Barclays leaves Africa, a very competitive banking market

Barclays, a British banking giant, left the African market after selling its remaining 7.4% stake in Absa, a South African bank. He made a trip to Africa about a century ago. While many interpret that Barclays wants to refocus on the UK, Europe and the US, my thesis is simple: the African banking market is super competitive for it. So, over the years, it has reduced its footprint, including selling investments.

In the US, I don’t have a banking app. Why do I need to install a banking app? To do what? The web application works flawlessly and new innovations can only add marginal value. In other words, the system cannot be radically changed easily. But in Nigeria, change happens quickly and can knock a bank off the charts.

Diamond Bank was the pioneer of mobile banking services, this is no longer the case. GTBank invented the web application bank, but it seems trivial when you look at the current numbers. My point is this: the rate of adoption of new technologies in Nigeria is such that anything can happen.

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In this world, a bank with a British gene that, like the United States, does not need this level of processing will struggle. Refocusing means that you are not doing well in your current place. Don’t take the changes happening in the African banking sector for granted. You can’t afford to sleep.

In the US I am not aware of any USSD banks. And even if someone does, it won’t mean much since in the grand scheme of things it wouldn’t add much value. But in Nigeria, if you don’t have it, you would score an own goal.

Yet, for all African banking competitions, it is only transactional. The true spirit of banking – lending – in addition to retaining deposits, must be elevated for the bank to retain its space as a catalyst for economic wealth.

Comment on the stream

Comment 1: I agree. The banking sector in Africa is highly competitive for the survival of traditional banks like Barclays. Remember years ago Barclays was an elite club, where you had to have someone with an account there to refer you before you could open an account; this was the case at least in Kenya. Then came Equity Bank, and all the other banks that liberalized the financial landscape in Kenya and Africa, giving access to everyone, including this initially forgotten street vendor. The African banking landscape is indeed very competitive for some of these Western institutions to survive without a change in mentality.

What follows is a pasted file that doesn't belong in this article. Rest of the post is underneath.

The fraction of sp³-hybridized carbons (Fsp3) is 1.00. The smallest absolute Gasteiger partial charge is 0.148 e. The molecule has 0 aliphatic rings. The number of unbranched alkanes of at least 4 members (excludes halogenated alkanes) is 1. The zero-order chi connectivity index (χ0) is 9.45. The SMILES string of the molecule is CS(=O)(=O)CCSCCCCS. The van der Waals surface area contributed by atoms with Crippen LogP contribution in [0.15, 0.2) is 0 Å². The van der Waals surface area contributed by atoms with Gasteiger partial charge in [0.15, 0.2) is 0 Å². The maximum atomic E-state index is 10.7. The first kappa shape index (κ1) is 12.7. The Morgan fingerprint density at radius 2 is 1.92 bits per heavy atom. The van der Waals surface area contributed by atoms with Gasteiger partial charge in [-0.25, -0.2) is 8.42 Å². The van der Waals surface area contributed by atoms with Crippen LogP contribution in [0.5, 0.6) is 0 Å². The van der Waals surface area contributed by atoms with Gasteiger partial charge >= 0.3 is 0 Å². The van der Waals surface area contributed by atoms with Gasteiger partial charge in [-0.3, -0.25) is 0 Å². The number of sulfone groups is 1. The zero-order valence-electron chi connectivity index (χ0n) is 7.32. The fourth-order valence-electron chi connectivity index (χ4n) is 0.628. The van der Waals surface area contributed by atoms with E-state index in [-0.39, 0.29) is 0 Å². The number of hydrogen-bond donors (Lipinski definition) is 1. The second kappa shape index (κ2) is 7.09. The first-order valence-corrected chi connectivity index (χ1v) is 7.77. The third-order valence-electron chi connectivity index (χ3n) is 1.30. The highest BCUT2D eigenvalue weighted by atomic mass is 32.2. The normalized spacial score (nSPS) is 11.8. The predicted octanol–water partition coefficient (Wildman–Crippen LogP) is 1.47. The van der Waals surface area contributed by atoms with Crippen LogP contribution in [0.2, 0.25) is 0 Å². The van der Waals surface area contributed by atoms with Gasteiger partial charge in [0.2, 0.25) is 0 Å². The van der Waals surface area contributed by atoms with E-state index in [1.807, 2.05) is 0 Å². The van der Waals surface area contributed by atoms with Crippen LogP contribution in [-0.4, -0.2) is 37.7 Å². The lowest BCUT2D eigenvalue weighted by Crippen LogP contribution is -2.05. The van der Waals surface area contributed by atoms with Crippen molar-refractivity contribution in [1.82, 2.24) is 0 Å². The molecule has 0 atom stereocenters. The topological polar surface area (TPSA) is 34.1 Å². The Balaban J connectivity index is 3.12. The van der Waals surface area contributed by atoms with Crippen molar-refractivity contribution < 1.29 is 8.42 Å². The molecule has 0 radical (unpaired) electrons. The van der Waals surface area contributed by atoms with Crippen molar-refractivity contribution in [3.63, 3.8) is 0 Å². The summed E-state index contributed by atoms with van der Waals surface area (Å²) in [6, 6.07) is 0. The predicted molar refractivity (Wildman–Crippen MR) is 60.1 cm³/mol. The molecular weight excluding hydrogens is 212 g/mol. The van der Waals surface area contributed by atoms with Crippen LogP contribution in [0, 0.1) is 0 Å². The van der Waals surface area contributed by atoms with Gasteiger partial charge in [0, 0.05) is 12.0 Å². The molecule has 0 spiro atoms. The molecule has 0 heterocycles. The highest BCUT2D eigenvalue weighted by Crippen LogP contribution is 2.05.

Comment 2: The transaction value of African value, as you noted, is not enough to motivate Barclays to stay in Africa.
We just hope that our banks will increase their business to the level of what real banks are supposed to do in the US, EU and UK.

Comment 3: Barclays has terminated its partnership with Absa. Barclays is still in the African market, this time they are going it alone.

My answer: Maybe but even from your link it does not appear. You can still see the Barclays logo but I’m not sure. Tick ​​“Barclays branded subsidiaries of Absa Group Limited operate in seven countries in Sub-Saharan Africa, including Botswana, Ghana, Kenya, Mauritius, Seychelles, Tanzania and Zambia”. Logic dictates that if he left ABSA, that means he cannot claim ownership of those subsidiaries since they are owned through ABSA even though he is paid a royalty for the use of his trademark etc. If A owns 7% in B and B controls d, e, f, g. If A sells his share in B, he cannot claim to own those d, e, f, g even if they operate under his brand. Of course, I could be wrong, but nothing in your link shows that it is still expanding in Africa!

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